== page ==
Dey, just 26, already holds veteran status in speaking up for young people. He was the founder of the English Secondary Students’ Association, a national organisation working to give students aged 11-19 a voice in education. He worked on ESSA’s Campaign for Change student video competition backed by NESTA & Channel 4. And in March, Dey became the youngest member of the World Economic Forum’s 2012 Young Global Leaders, a community of young people giving time to tackle global challenges.
So how does Enternships work in practice? “As a startup you go on to the website, set up a profile and then get the basic listing,” Dey explains. “We have two levels right now. It is £80 for a base listing and £140 for a more enhanced listing which is featured on the home page. Instead of posting on sites like Gumtree or Monster, you have one place to go and post your vacancies, and you can manage applications and respond to candidates in one place.”
From a candidate’s perspective, the site allows search by location, industry type – and by the nature of the wage. A common criticism of internships, from unions and others, is that it is a way for companies to bring in talent at the minimum wage (£6.04 an hour) – or lower. For Dey, it’s down to both employer and candidate to decide if it’s right for them.
“We’re a marketplace and it’s for companies to decide whether its voluntary with expenses only, or paid at the minimum wage or above,” Dey argues. “The remuneration for each role is stated clearly in our ads, so its up to the candidate to decide whether it works for them. In many cases we’ve found that short-term work experience or voluntary opportunities convert to full time paid work as the candidates make themselves indispensable.”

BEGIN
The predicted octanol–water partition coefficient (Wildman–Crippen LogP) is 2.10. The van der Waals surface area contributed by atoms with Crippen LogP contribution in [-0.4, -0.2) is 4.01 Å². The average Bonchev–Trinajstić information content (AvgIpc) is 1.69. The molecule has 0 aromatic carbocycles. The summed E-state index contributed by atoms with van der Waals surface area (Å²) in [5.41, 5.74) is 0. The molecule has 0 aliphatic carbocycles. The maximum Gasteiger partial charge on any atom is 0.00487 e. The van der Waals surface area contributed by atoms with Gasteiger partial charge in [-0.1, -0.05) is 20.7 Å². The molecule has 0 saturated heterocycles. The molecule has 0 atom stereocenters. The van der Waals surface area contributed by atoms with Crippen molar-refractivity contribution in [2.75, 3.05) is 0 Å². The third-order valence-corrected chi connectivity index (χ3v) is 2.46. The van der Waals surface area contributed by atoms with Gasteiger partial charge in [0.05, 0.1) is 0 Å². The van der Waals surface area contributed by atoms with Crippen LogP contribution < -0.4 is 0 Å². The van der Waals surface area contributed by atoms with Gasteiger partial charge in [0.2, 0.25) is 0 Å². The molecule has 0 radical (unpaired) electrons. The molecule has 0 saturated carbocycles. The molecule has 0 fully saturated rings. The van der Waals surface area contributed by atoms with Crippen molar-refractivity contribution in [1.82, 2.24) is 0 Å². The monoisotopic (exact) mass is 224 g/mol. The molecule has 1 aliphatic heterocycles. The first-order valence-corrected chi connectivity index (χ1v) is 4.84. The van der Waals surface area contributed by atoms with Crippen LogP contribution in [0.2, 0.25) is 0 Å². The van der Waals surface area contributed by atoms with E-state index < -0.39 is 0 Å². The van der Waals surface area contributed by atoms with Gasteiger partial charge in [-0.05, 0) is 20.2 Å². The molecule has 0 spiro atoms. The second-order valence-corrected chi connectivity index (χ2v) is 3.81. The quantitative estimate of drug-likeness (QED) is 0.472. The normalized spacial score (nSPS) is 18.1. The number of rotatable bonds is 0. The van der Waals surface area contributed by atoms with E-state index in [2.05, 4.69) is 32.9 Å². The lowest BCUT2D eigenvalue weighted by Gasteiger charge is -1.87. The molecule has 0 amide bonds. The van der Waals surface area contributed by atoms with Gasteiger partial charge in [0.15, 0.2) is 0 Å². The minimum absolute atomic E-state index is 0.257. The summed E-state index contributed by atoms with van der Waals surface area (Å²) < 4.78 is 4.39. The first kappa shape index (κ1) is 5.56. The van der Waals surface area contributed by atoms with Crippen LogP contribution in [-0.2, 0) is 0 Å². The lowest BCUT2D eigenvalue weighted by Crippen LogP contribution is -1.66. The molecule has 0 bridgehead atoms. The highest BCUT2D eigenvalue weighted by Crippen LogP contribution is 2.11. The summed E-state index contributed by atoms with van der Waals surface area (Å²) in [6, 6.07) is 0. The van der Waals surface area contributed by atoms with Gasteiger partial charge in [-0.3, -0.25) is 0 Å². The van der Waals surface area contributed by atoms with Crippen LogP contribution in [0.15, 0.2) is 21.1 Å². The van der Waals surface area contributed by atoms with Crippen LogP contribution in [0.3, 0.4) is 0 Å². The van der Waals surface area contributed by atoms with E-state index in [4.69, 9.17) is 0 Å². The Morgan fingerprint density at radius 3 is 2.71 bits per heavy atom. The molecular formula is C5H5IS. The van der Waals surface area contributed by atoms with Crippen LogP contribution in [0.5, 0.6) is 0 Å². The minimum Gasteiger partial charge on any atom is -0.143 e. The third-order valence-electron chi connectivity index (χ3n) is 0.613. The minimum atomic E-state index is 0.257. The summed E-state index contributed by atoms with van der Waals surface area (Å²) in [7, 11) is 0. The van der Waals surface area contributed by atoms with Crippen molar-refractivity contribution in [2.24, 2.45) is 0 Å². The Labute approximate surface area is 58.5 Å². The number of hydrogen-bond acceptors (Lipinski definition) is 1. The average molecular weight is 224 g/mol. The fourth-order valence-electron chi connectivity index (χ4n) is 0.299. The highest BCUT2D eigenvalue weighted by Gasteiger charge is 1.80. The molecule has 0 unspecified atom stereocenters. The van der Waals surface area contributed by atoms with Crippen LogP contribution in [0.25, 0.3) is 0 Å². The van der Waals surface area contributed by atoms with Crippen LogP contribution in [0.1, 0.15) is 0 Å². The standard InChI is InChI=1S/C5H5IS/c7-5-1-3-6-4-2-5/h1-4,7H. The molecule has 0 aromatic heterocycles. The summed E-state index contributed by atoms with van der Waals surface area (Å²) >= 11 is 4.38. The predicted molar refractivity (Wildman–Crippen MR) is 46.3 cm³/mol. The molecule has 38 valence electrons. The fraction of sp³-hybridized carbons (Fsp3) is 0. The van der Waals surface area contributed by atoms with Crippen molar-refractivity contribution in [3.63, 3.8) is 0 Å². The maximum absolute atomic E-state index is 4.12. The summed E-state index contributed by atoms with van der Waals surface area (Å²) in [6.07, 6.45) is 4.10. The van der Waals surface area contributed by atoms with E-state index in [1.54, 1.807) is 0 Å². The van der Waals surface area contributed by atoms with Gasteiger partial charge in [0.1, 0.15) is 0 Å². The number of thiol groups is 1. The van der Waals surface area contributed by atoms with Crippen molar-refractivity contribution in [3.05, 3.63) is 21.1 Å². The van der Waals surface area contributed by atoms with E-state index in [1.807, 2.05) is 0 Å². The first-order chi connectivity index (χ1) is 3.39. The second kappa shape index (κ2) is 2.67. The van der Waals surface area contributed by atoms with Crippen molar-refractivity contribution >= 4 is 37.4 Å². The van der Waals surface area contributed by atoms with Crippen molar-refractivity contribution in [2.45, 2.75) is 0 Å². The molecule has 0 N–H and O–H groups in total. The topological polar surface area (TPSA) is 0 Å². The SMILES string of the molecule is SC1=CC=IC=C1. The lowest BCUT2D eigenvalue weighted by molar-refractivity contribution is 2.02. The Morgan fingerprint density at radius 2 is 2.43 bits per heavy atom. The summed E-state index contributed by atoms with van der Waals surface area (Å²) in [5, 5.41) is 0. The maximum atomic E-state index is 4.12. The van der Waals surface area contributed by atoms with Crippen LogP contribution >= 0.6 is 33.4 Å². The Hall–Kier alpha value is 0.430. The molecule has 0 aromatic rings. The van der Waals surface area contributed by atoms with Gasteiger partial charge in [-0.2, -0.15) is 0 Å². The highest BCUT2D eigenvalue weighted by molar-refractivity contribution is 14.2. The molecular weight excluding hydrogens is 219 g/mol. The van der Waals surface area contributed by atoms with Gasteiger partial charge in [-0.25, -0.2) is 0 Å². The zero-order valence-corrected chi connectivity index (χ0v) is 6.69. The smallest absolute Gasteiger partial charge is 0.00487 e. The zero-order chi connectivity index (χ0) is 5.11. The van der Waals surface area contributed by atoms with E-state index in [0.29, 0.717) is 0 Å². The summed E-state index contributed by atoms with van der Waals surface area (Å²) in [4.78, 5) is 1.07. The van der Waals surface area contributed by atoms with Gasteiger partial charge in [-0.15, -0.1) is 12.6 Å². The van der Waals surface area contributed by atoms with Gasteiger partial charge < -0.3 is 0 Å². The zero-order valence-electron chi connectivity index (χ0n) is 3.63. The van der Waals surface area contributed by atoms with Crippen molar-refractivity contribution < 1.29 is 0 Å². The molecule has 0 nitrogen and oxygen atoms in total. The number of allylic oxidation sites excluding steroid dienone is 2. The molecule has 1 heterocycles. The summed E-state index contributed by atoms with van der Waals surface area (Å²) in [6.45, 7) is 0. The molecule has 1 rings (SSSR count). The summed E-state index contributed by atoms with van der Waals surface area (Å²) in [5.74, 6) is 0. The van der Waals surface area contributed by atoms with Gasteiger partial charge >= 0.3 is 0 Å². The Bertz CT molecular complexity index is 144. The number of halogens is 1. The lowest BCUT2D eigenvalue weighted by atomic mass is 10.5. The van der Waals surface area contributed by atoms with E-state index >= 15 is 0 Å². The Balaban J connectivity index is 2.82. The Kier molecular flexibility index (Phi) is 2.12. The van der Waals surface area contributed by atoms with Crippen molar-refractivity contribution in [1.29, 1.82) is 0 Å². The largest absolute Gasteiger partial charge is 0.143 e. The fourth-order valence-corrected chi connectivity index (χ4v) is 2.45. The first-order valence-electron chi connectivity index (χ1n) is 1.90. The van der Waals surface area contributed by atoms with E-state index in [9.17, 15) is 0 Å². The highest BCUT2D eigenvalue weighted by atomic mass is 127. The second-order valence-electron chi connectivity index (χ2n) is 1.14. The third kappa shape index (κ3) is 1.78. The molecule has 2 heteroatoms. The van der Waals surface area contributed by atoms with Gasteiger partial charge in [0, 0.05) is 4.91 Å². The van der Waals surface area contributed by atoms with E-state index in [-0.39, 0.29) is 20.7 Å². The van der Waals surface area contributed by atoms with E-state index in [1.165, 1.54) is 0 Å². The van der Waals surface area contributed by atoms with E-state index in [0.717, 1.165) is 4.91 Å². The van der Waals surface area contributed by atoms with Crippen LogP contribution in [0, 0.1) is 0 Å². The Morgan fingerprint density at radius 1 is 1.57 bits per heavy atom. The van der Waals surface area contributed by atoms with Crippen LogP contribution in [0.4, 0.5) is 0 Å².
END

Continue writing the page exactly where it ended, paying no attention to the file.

Firms using the service in Tech City include Huddle, Just Eat, Soundcloud and Skimlinks. “Given that many of these companies are growing fast,” Dey says, “they usually have multiple and recurring requirements for interns. In these environments interns provide a great way of effectively trying out a potential recruit before deciding – on both sides – if there’s scope to make the role full-time.”
Dey agrees that there’s an undeniably upbeat buzz in Tech City that defies the wider economic gloom. “That’s the nature of entrepreneurs in general and startups in particular,” he says. “They’re always finding opportunity in a crisis and being optimistic, and a sense of community amongt most startups, working to create great things.”
Another characteristic of Tech City startups is that a lot of startup staff are young – and not very long out of college either. “If I just think about the startups based in our own building, we have one above us where the founder graduated a year or so after me, and the guys next door started pretty much at the same time. So yes, we’re all very much in our twenties.”
You could argue that startups are hampered by a lack of life experience, missing the wisdom needed for genuine business success. It’s not a view Dey shares. “I don’t see dangers because in a way it’s a benefit,” he says. “If you follow a career in the City, you get used to being on a steady salary, then you start living a lifestyle which, if you then give that up and do a startup can be quite difficult. So I actually think it’s better that you start when you don’t really have much to lose. Plus the things you learn in a corporate or in another environment aren’t necessarily what you need in a startup.
“Obviously you don’t have that financial cushion of having money somewhere else, so you need to support yourself. That’s probably the only downside. But again, by not having a regular salary you are kind of used to it because you’ve just been a student, so you live more frugally and you bootstrap your own venture.”
Rajeeb Dey – CV
Since March 2012
Young global leader, World Economic Forum
Member, UKTI Sub-Saharan Africa Taskforce
Co-founder, StartUp Britain
Education advisory board, Channel 4
Trustee and investment committee member, UnLtd – £100m endowment for social enterprise
Founder and CEO, Enternships
Founder, English Secondary Students’ Assocation/Student Voice
Advisory board member, UK India Business Council
President, Oxford Entrepreneurs